The Belgian Minister of Finance proposes long awaited tax reform.


Finance Minister Vincent Van Peteghem launched his proposal for a first phase in the Belgian tax reform. This proposal was already announced several months ago and is now being put formally on the table. What we are looking at today is still a proposal that will now go into the legislative process. The aim is to land on a reform by the beginning of April, with a formal vote in the summer. 

Overall objective of the tax reform

The tax reform proposal comprises various measures aiming to realise a reduction on the taxation of labor income via an increase of the tax free (lump sum) amount (the first part of the income that is not taxed) and a widening of certain tax brackets in the progressive income tax scales. Overall, the reform proposes a significant tax shift.

This tax reduction would be funded via the introduction of the Global Minimum Tax in Belgium (Pillar 2), an increase of the Belgian security tax, changes in the VAT rates and a reform of the tax regime for stock option plans. In addition, the reform seems to support the green transition by proposing additional tax incentives for green investments.

What is on the table?

Based on the information available at this moment, the following topics are part of the tax reform proposal of the Minister of Finance:

  • a reduction of the personal income tax on employment income via an adjustment of the (progressive) personal income tax rate brackets and an increase of the tax free (lump sum) amount;
  • increasing neutrality of the tax position of families via e.g. a reform of the tax treatment of alimony payments;
  • the harmonization of benefits in kind with social security;
  • reform of the tax system for option plans, carried interest structures and management incentives schemes;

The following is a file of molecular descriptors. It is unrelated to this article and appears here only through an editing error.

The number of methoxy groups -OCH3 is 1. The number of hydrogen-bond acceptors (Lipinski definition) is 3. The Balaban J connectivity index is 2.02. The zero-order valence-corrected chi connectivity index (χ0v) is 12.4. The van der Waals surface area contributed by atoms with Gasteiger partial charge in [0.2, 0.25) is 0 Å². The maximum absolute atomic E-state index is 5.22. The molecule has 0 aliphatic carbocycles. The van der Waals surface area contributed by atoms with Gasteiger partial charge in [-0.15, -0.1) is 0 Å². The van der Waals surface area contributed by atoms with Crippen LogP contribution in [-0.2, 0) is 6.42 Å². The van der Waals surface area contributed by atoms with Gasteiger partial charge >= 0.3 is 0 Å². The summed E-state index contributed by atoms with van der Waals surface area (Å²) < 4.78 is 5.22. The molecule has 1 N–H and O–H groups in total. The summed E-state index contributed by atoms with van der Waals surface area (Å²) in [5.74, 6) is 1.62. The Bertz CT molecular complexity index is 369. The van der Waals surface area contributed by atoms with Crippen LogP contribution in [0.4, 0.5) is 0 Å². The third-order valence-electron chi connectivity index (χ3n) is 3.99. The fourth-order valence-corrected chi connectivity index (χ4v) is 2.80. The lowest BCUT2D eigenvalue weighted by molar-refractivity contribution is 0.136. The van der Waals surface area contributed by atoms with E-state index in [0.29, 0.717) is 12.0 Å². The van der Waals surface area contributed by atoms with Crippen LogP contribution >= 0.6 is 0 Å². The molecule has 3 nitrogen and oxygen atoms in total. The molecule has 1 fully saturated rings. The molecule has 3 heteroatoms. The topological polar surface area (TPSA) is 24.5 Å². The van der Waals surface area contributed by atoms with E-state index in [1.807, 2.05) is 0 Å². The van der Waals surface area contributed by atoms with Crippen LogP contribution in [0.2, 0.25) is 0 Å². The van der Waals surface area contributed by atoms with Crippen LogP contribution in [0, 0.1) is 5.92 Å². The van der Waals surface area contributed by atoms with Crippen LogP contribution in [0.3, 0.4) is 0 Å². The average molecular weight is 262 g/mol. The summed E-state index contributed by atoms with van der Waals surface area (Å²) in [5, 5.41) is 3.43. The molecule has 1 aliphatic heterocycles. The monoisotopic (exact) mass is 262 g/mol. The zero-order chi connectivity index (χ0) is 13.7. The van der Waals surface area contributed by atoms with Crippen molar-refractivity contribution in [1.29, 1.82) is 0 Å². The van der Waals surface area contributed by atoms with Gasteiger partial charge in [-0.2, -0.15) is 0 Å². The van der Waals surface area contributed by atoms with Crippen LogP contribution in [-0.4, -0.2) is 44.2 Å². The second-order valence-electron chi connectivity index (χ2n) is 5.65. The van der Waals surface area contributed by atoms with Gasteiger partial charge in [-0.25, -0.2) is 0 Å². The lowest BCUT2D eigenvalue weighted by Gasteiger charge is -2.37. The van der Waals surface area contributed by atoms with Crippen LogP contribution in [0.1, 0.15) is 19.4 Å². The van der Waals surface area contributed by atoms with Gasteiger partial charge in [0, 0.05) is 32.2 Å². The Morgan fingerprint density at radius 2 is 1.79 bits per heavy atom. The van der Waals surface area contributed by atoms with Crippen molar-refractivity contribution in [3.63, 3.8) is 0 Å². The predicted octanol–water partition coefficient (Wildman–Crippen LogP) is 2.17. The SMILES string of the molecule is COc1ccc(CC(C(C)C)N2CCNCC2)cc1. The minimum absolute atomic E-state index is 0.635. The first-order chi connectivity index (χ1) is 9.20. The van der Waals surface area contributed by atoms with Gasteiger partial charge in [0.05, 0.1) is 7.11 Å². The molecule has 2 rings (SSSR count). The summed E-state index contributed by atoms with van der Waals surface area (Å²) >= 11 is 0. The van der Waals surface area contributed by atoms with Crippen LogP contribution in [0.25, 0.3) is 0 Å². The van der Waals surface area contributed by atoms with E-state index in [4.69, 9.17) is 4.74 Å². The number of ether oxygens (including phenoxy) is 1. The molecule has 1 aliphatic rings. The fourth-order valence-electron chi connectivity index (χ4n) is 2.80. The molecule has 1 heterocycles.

• reform of the tax treatment of pension provisions via a revision of the so-called 80% rule;
  • an increase of the security tax rate, which is a tax on holding certain security investments;
  • changes to the participation exemption (so called ‘dividend received deduction (DRD)’), including more strict conditions to qualify for the regime (e.g. additional condition for participations of min EUR 2.5 mio, but lower than 10%, have to qualify as financial fixed assets), a move to a true exemption mechanism and the abolishment of the DRD BEVEK. The withholding tax rules will be impacted in this respect as well;
  • introduction of certain new incentives for green investments;
  • changes to the innovation income deduction regime by introducing the requirement for large enterprises that patents only qualify for the regime if they are EU or international patents (and no longer e.g. Belgian patents only). For small entreprises, Belgian patents would still qualify provided no negative search report or opinions are available;
  • the integration of the Ruling Office into the tax administration; 
  • reform of VAT rates: the current 6% and 12% rates will become 9%; additional goods will qualify for the 0% VAT rate and the current 6% rate for electricity, gas and water supply will be maintained;
  • a general obligation for e-invoicing and reporting will be implemented in a phased manner;
  • an increase of excise duties on professional diesel.

What is next? 

The above is only an initial overview of the measures which will now be the subject of in-depth discussion within the government. 

For more insights on the impact of these possible changes, please do not hesitate to reach out to your regular PwC contact, or contact Pieter Deré or Stefaan Belon